Rule of Law

Democrats to sue Trump over conflicts of interest

Dozens of House and Senate Democrats plan to sue President Donald Trump in the coming weeks, claiming he is breaking the law by refusing to relinquish ownership of his sprawling real-estate empire while it continues to profit from business with foreign governments.

The lawsuit follows months of threats from Democratic lawmakers that Trump, by refusing to sell off his companies or place them in a blind trust, is in ongoing violation of the Constitution’s emoluments clause — which prohibits the president from accepting gifts or payments from foreign governments — and might face consequences.

“We’ll be suing to stop his violations of the emoluments clause,” senior House Judiciary member Jerry Nadler (D-N.Y.) confirmed in an interview. The lawsuit won’t be filed until next week at the earliest but dozens of Democrats on both sides of the Capitol have already signed on in support, Nadler said.

The legal case is just the latest volley in an ongoing war between the White House and lawmakers — mostly Democrats — over potential conflicts of interests related to the Trump corporation’s overseas business deals and foreign governments looking to curry favor with the administration.

Nadler said by his latest count a couple of weeks ago, 78 House Democrats and 25 Democratic senators had signed on in support of the lawsuit. The nonprofit Constitutional Accountability Center is leading the case, Nadler said.

The Constitutional Accountability Center did not respond to multiple calls and emails requesting comment.

“I’m proud of my Judiciary members for bringing it up,” Rep. Luis Gutierrez (D-Ill.), who also serves on the panel, said in an interview. “It’s about time.”

Sen. Richard Blumenthal (D-Conn.), who is spearheading the emoluments effort in the upper chamber, told POLITICO that “there have been extensive discussions” recently on moving forward with legal action.

Other lawmakers and aides were hesitant to provide additional information on the record, saying the lawsuit is still being fleshed out, but did not dispute details about the level of Democratic support when asked.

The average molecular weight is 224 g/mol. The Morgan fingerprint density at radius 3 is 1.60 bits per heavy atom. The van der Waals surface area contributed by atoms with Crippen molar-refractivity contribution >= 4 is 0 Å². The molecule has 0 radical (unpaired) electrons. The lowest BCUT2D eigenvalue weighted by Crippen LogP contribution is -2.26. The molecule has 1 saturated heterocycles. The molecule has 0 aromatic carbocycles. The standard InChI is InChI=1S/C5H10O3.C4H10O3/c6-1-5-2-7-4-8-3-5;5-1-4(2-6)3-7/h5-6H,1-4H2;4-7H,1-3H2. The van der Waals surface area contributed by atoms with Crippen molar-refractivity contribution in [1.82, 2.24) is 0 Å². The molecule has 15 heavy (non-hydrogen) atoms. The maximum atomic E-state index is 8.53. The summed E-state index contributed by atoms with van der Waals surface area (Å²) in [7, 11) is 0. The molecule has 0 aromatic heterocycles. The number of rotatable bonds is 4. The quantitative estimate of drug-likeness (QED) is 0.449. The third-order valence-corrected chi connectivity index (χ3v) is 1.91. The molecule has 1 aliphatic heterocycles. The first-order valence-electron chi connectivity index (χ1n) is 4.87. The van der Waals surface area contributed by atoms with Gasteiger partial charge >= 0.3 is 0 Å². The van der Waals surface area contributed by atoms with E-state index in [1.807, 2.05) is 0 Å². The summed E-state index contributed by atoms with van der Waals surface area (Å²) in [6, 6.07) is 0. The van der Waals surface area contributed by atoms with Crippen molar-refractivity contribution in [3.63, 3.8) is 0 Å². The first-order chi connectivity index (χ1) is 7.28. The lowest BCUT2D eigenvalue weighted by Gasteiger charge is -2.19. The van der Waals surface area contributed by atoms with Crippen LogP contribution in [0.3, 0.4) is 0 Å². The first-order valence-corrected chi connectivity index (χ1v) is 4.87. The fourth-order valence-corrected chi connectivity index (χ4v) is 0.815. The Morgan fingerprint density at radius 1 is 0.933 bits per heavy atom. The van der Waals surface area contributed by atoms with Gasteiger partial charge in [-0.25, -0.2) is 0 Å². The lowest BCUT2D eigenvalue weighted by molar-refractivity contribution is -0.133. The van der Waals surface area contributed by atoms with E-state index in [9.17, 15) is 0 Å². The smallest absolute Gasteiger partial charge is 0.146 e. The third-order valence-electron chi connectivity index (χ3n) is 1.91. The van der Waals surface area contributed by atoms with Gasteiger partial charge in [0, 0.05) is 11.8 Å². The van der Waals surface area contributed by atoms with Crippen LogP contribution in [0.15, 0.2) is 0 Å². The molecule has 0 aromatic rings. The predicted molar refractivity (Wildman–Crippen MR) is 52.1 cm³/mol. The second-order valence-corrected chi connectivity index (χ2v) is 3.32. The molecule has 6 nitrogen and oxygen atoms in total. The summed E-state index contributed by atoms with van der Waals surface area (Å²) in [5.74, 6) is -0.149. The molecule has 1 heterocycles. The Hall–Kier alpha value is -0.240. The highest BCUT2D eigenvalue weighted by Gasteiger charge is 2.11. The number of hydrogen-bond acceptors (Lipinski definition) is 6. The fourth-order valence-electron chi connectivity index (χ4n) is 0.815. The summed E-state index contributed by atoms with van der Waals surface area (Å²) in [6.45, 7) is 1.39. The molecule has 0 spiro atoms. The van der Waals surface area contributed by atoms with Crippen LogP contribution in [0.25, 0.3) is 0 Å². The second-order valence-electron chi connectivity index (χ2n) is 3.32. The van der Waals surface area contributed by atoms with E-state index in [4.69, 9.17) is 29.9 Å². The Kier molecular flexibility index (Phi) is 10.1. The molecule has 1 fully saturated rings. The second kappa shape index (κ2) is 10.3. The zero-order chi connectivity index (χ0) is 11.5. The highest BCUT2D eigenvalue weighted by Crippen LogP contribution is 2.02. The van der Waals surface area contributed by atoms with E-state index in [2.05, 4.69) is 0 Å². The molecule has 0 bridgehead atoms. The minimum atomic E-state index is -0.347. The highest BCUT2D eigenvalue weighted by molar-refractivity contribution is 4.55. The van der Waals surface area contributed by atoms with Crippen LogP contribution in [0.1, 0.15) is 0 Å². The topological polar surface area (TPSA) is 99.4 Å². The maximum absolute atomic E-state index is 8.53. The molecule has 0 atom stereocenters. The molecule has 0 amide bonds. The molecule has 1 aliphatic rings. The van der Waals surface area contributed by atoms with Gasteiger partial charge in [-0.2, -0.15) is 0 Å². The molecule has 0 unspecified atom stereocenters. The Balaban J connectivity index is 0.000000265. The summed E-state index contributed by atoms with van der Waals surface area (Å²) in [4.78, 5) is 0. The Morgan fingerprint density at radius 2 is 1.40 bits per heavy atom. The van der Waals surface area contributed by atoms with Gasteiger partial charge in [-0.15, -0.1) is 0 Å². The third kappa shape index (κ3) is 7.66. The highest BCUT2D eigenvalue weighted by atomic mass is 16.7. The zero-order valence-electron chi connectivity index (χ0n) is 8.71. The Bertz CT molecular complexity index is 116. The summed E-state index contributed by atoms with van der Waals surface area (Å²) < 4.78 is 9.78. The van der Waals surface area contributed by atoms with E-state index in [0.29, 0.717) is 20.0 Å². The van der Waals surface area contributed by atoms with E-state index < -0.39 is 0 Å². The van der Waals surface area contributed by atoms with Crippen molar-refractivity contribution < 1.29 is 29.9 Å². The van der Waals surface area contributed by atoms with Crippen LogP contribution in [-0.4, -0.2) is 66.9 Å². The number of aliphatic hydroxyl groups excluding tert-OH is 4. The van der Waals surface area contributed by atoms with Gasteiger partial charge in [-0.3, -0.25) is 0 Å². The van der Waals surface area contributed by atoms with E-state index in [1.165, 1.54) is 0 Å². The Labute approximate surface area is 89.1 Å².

Citizens for Responsibility and Ethics in Washington brought a similar emoluments case against Trump in January — which the president dismissed as “without merit” — and has since added multiple plaintiffs, including hotel and restaurateurs who argue they are losing business by foreign governments choosing to hold their events at Trump-owned hotels.

The Department of Justice has until Friday to offer its response in the watchdog’s lawsuit. But Nadler says he thinks while the lawsuits are similar, lawmakers have a much stronger case against Trump.

“Members of Congress we say have standing because the emoluments clause says without the permission of Congress, you can’t accept any gift, etc., etc., from a foreign state,” Nadler said. “We are injured by being denied our right to vote on this, that’s our standing.”

Lawmakers backing the lawsuit said they aren’t worried about the case zapping any bipartisan goodwill between Democrats and the White House, saying whatever existed when Trump first came into office is long gone.

And Democrats’ relationship with the White House is particularly strained after the Trump administration recently ordered its agencies to ignore oversight requests from members of the minority, a move they argue is part of a pattern by the White House to keep even harmless information about its inner workings hidden from congressional oversight.

“It’s cynical and it’s wrong and, importantly, it’s part of a broader pattern of the darkness with which this administration is progressing toward,” said Rep. Denny Heck (D-Wash.).

“Removing access to visitor logs, threatening to cut off daily briefings, failure to keep with modern American history and disclose his tax returns, he’s heading toward increasing darkness.”

Trump has fought past efforts to force him to sell off his companies, instead putting his businesses in a trust managed by his two sons. Company profits that come from foreign governments are to be donated to the Treasury to avoid any potential conflicts of interest, Trump’s lawyer said when the plan was first announced in January.

But even that seems to be in flux, with the Trump Organization saying in March it won’t donate profits earned from foreign officials until 2018 at the earliest. And more recently, Trump officials spurred a new round of outrage from Democrats after saying it would be “impractical” to single out every foreign guest staying at Trump hotels for profit-donation purposes.

“There is almost no litigation on this since the Constitution was established…because no one has ever violated this the way we think Trump has,” Nadler said.

“This president has huge business interests and hasn’t divested himself. And the result is if you go to a Trump hotel, you’re putting money into Trump’s personal pocket. And there’s nothing wrong with that, except if you’re a foreign government.”